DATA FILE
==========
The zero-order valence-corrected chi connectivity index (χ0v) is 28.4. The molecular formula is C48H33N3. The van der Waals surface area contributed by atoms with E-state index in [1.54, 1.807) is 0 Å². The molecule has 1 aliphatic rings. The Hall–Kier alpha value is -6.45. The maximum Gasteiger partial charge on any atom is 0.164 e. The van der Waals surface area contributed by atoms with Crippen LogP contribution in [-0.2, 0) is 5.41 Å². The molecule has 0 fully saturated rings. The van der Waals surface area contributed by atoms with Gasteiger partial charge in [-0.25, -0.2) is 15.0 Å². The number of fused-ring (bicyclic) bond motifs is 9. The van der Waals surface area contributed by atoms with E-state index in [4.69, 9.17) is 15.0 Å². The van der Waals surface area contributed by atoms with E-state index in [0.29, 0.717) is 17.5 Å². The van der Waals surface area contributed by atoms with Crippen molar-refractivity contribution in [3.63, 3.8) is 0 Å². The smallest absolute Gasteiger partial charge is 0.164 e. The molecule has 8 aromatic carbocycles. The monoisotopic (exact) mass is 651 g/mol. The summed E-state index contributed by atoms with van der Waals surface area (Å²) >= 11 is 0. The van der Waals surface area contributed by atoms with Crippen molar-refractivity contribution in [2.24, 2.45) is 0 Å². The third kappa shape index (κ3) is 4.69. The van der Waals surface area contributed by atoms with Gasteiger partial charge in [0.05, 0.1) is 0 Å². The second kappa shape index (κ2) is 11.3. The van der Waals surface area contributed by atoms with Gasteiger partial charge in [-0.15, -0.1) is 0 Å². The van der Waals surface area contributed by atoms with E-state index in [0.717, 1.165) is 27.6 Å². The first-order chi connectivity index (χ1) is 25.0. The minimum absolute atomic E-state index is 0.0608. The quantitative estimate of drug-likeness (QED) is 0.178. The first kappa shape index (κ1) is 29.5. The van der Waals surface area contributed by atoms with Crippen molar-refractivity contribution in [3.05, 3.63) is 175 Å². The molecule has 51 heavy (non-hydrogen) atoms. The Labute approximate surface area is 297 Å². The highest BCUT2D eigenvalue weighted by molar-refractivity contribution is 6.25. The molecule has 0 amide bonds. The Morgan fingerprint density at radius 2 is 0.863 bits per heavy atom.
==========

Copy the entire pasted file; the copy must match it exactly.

The zero-order valence-corrected chi connectivity index (χ0v) is 28.4. The molecular formula is C48H33N3. The van der Waals surface area contributed by atoms with E-state index in [1.54, 1.807) is 0 Å². The molecule has 1 aliphatic rings. The Hall–Kier alpha value is -6.45. The maximum Gasteiger partial charge on any atom is 0.164 e. The van der Waals surface area contributed by atoms with Crippen LogP contribution in [-0.2, 0) is 5.41 Å². The molecule has 0 fully saturated rings. The van der Waals surface area contributed by atoms with Gasteiger partial charge in [-0.25, -0.2) is 15.0 Å². The number of fused-ring (bicyclic) bond motifs is 9. The van der Waals surface area contributed by atoms with E-state index in [4.69, 9.17) is 15.0 Å². The van der Waals surface area contributed by atoms with E-state index in [0.29, 0.717) is 17.5 Å². The van der Waals surface area contributed by atoms with Crippen molar-refractivity contribution in [3.63, 3.8) is 0 Å². The smallest absolute Gasteiger partial charge is 0.164 e. The molecule has 8 aromatic carbocycles. The monoisotopic (exact) mass is 651 g/mol. The summed E-state index contributed by atoms with van der Waals surface area (Å²) >= 11 is 0. The van der Waals surface area contributed by atoms with Crippen molar-refractivity contribution in [2.24, 2.45) is 0 Å². The third kappa shape index (κ3) is 4.69. The van der Waals surface area contributed by atoms with Gasteiger partial charge in [0.05, 0.1) is 0 Å². The second kappa shape index (κ2) is 11.3. The van der Waals surface area contributed by atoms with Gasteiger partial charge in [-0.15, -0.1) is 0 Å². The van der Waals surface area contributed by atoms with E-state index in [0.717, 1.165) is 27.6 Å². The first-order chi connectivity index (χ1) is 25.0. The minimum absolute atomic E-state index is 0.0608. The quantitative estimate of drug-likeness (QED) is 0.178. The first kappa shape index (κ1) is 29.5. The van der Waals surface area contributed by atoms with Crippen molar-refractivity contribution in [3.05, 3.63) is 175 Å². The molecule has 51 heavy (non-hydrogen) atoms. The Labute approximate surface area is 297 Å². The highest BCUT2D eigenvalue weighted by molar-refractivity contribution is 6.25. The molecule has 0 amide bonds. The Morgan fingerprint density at radius 2 is 0.863 bits per heavy atom.